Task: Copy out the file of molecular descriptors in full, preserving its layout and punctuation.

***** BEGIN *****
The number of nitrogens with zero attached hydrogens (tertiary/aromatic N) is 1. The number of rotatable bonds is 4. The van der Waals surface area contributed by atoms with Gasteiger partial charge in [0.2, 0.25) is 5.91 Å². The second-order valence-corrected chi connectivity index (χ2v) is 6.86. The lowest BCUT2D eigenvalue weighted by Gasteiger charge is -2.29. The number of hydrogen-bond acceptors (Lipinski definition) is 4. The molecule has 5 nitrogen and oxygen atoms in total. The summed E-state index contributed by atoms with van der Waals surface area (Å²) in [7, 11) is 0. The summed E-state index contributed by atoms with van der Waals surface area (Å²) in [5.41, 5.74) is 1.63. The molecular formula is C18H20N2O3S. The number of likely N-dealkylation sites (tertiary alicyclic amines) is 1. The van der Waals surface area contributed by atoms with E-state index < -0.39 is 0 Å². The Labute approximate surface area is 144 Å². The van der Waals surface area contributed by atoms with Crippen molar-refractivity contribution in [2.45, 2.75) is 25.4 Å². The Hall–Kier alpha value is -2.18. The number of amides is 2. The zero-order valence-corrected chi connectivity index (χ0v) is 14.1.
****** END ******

The number of nitrogens with zero attached hydrogens (tertiary/aromatic N) is 1. The number of rotatable bonds is 4. The van der Waals surface area contributed by atoms with Gasteiger partial charge in [0.2, 0.25) is 5.91 Å². The second-order valence-corrected chi connectivity index (χ2v) is 6.86. The lowest BCUT2D eigenvalue weighted by Gasteiger charge is -2.29. The number of hydrogen-bond acceptors (Lipinski definition) is 4. The molecule has 5 nitrogen and oxygen atoms in total. The summed E-state index contributed by atoms with van der Waals surface area (Å²) in [7, 11) is 0. The summed E-state index contributed by atoms with van der Waals surface area (Å²) in [5.41, 5.74) is 1.63. The molecular formula is C18H20N2O3S. The number of likely N-dealkylation sites (tertiary alicyclic amines) is 1. The van der Waals surface area contributed by atoms with E-state index < -0.39 is 0 Å². The Labute approximate surface area is 144 Å². The van der Waals surface area contributed by atoms with Crippen molar-refractivity contribution in [2.45, 2.75) is 25.4 Å². The Hall–Kier alpha value is -2.18. The number of amides is 2. The zero-order valence-corrected chi connectivity index (χ0v) is 14.1.